Thank you for your inquiry.
Unfortunately, based upon the description of your patient, no specific diagnosis comes to mind. In direct answer to your question, I am not personally aware of any medication that could explain the elevated levels, and could find, on a literature search, no medication which would cause elevations in the asymptomatic patient (one not experiencing an anaphylactic event). Thus, I think it is important to look at other possible causes of elevations of serum tryptase, and in your patient, I think a false-positive elevation should be considered. Such can occur in the presence of a rheumatoid factor or heterophile antibody.
In addition, as you are aware, there are conditions other than mastocytosis that can produce a chronically elevated serum tryptase. Hematologic disorders such as acute myeloleukemia, chronic myeloleukemia, myeloproliferative disorders, myelodysplastic syndrome, chronic myelomonocytic leukemia, chronic eosinophilic leukemia with the PDGFR FIP1-like 1 mutation, and other myeloid neoplasms can produce elevated levels of tryptase. However, your patient's description does not suggest any of these disorders, nor does the description suggest end-stage renal failure, or onchocerciasis under therapy (mentioned only for the sake of completeness).
Therefore, I am afraid that the cause of the elevated serum tryptase and also the diagnosis from my perspective remains a puzzle. I would, however, look into the possibility that rheumatoid factor or a heterophile antibody could be causing a false-positive elevation (see abstracts copied below).
You might also consider having your serum tryptase done in the laboratory of Dr. Larry Schwartz, and contacting Dr. Schwartz, sending a note about the patient and the unexplained elevation of tryptase if rheumatoid factor or a heterophile antibody does not explain the elevation.
Thank you again for your inquiry and we hope this response is helpful to you.
Raised tryptase without anaphylaxis or mastocytosis: heterophilic antibody interference in the serum tryptase assay.
Sargur R, Cowley D, Murng S, Wild G, Green K, Shrimpton A, Egner W.
Department of Immunology, Northern General Hospital, Sheffield, UK.
Mast cell tryptase (MCT) is a key diagnostic test for mastocytosis and anaphylaxis. High serum tryptase levels are also one of the risk factors for adverse reaction in venom immunotherapy, yet occasional patients are seen with raised levels in the absence of either diagnosis. False positive results can be due to assay interference by heterophilic antibodies such as rheumatoid factor (RF) and human anti-mouse antibodies (HAMA). We therefore investigated heterophilic antibody interference by rheumatoid factor activity and HAMA as a cause of raised MCT results in the Phadia tryptase assay. Serum samples from 83 patients were assayed for MCT and rheumatoid factor before and after the use of heterophilic antibody blocking tubes (HBT). Samples with more than 17% reduction in MCT with detectable RF were then assayed for HAMA. Fourteen (17%) of the 83 samples with positive RF showed a >17% decrease in mast cell tryptase after HBT blocking. Post-HBT, eight of 14 (57%) reverted from elevated to normal range values with falls of up to 98%. RF levels were also decreased significantly (up to 75%). Only one of the 83 tested was apparently affected by HAMA in the absence of detectable IgM RF. In conclusion, any suspicious MCT result should be checked for heterophilic antibodies to evaluate possible interference. False positive MCT levels can be caused by rheumatoid factor. We suggest a strategy for identifying assay interference, and show that it is essential to incorporate this caveat into guidance for interpretation of MCT results.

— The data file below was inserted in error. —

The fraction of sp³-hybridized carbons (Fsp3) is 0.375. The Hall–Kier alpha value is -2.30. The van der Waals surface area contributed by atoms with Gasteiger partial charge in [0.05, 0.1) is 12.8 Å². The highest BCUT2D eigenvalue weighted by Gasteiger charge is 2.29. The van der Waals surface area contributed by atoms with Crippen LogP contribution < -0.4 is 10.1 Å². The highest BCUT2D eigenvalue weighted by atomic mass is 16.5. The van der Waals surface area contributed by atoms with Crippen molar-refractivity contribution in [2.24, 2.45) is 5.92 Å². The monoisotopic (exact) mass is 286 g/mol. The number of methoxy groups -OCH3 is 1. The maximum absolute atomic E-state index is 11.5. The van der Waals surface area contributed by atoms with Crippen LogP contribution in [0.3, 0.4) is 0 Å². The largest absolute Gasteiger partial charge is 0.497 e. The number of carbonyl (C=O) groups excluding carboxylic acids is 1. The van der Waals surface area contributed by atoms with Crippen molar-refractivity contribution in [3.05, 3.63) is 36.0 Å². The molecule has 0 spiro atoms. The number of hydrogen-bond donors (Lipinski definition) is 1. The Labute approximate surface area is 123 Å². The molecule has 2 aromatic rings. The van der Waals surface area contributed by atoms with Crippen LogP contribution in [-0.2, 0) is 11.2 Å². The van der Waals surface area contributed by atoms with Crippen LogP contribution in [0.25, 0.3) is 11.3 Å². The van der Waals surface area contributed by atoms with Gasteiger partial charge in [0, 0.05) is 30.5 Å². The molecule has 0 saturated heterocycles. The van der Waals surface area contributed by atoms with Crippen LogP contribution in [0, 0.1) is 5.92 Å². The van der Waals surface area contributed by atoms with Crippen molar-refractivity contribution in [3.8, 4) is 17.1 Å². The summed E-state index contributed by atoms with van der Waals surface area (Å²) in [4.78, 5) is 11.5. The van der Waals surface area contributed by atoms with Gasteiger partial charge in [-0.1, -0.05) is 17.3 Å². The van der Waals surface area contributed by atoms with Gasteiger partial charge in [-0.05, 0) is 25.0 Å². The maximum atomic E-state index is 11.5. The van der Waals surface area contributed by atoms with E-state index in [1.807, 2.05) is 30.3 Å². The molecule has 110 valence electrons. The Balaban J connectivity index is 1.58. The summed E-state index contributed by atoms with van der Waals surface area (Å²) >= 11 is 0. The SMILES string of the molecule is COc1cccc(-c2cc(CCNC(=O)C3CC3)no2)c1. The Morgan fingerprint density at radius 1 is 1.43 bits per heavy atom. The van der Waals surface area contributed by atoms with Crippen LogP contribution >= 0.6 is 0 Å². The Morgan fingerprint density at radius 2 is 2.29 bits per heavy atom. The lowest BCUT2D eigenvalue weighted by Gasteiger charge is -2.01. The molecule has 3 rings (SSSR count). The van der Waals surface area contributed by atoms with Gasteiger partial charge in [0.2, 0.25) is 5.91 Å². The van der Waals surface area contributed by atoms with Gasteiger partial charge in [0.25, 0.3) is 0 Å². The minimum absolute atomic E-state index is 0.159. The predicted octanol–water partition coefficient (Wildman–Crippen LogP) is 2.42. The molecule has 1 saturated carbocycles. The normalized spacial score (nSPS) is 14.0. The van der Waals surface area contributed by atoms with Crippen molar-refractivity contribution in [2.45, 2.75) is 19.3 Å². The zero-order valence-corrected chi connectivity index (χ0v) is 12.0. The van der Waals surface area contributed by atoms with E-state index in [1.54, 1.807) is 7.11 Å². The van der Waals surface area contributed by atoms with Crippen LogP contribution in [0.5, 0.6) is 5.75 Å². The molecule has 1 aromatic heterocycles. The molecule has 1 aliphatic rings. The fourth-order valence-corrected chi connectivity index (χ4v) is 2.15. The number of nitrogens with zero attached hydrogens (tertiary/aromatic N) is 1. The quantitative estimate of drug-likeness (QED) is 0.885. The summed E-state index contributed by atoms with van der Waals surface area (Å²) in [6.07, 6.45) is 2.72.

Clin Biochem. 2008 Mar;41(4-5):331-4. Epub 2007 Nov 17.
Heterophilic antibody interference in a tryptase immunoassay.
van Toorenenbergen AW, Hooijkaas H, Heerenbrink GK, Dufour-van den Goorbergh DM.
Department of Clinical Chemistry, Erasmus University Medical Center, Rotterdam, The Netherlands.
Objective: Investigation of the susceptibility of a tryptase immunoassay to interference by heterophilic antibodies.
Methods: The effect of preincubation with a blocking agent was investigated on the levels of tryptase, human anti-mouse antibodies and IgM rheumatoid factor in sera with elevated IgM rheumatoid factor levels.
Results: In 5 of 30 sera with IgM rheumatoid factor, tryptase levels were reduced at least twofold after pre-incubation with blocking reagent. A significant association was observed between the presence of IgM rheumatoid factor in the sera and the interference of tryptase immunoassay. There was no quantitative correlation found between the reduction in serum tryptase level by treatment with a blocking agent, and the amount of IgM rheumatoid factor was present. However, this reduction in serum tryptase was significantly correlated with the amount of human anti-mouse antibodies in the sera. After incubation with blocking agent, there was no change in IgM Rheumatoid factor level, but a significant decrease in human anti-mouse antibodies.
Conclusion: The Phadia tryptase assay method, in its present form, is sensitive to interference by heterophilic antibodies.
Phil Lieberman, M.D.